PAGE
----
I am glad you asked this as I have spent huge amounts of time in building my characters. I honestly feel that in a novel like this the characters are probably more important than the plot. I wanted my readers to relate to my characters. They should seem so life like that the reader should be tempted to say “Hey, this looks like someone I know or have heard of”. You could have a wonderful plot but it would fall through if the characters are not strong enough to carry off what is expected of them. I also gave major emphasis on the internal conflicts that plague individuals. These are less written of than external conflicts which are all too obvious to see and therefore perhaps more written of. Most of my characters had to wrestle with internal conflicts within them. I am particularly fond of my minor characters. They have, I believe, added considerable credibility to the story. Be it the faithful Bir Bahadur, Post Master Hanumiah, Aunt Roshan or the old man who saw the killer leave the apartment, they all mean a lot to me and I hope the readers will feel for them the way I do.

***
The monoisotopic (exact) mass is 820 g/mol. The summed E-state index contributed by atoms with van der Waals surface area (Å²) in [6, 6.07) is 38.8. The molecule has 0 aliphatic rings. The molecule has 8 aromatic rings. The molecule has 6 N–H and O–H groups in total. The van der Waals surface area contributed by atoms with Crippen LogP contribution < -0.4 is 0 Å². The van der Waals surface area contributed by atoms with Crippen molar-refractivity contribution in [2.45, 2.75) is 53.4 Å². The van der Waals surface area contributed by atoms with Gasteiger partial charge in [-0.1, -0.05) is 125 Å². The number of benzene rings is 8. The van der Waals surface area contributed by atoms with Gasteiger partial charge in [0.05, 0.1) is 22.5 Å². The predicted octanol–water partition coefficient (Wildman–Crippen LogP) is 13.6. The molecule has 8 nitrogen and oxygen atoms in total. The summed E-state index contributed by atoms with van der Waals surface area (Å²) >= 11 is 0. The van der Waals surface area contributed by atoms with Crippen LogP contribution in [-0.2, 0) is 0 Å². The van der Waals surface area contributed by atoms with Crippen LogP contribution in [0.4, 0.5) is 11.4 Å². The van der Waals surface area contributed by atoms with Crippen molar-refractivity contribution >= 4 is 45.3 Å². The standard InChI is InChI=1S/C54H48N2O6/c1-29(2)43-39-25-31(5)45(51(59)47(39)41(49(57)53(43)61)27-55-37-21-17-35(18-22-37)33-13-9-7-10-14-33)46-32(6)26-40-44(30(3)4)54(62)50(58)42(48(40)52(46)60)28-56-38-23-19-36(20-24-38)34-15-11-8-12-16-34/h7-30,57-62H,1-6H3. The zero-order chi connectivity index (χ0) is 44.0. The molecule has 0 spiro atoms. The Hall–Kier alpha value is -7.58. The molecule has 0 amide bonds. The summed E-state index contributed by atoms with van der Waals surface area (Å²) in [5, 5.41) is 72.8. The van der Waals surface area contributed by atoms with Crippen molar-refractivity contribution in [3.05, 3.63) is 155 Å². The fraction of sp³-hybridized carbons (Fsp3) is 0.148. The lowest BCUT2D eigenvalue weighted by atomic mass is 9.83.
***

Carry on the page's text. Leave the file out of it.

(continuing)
Why did you choose a Kodava to be a protagonist? Why not someone from another Indian race that’s equally prominent in the Army?

I am from Karnataka myself and have a lot of friends from the Coorg, or shall I say Kodagu, area. Historically they are famous as a martial race. It was natural that a Kodava became the first choice.

How do you think someone in the Army would see this novel?

I eagerly await their reactions. I hope they will acknowledge the pride of place I have given for our Defence personnel. As I said in the Author’s Note, this book stems from my admiration for that great institution which is the Indian Army. In a small way, I have used the book as a platform to draw attention to causes like the Missing Personnel Relatives Assn and the traumatic experiences they had of not knowing what became of their loved ones who were captured as prisoners-of-war.

Have you received any comments about your novel from anyone in the Army?

No, not specifically but as I mentioned earlier, I eagerly await their feedback!

If there is one mystery/ crime writer whose work can be linked to yours who would it be?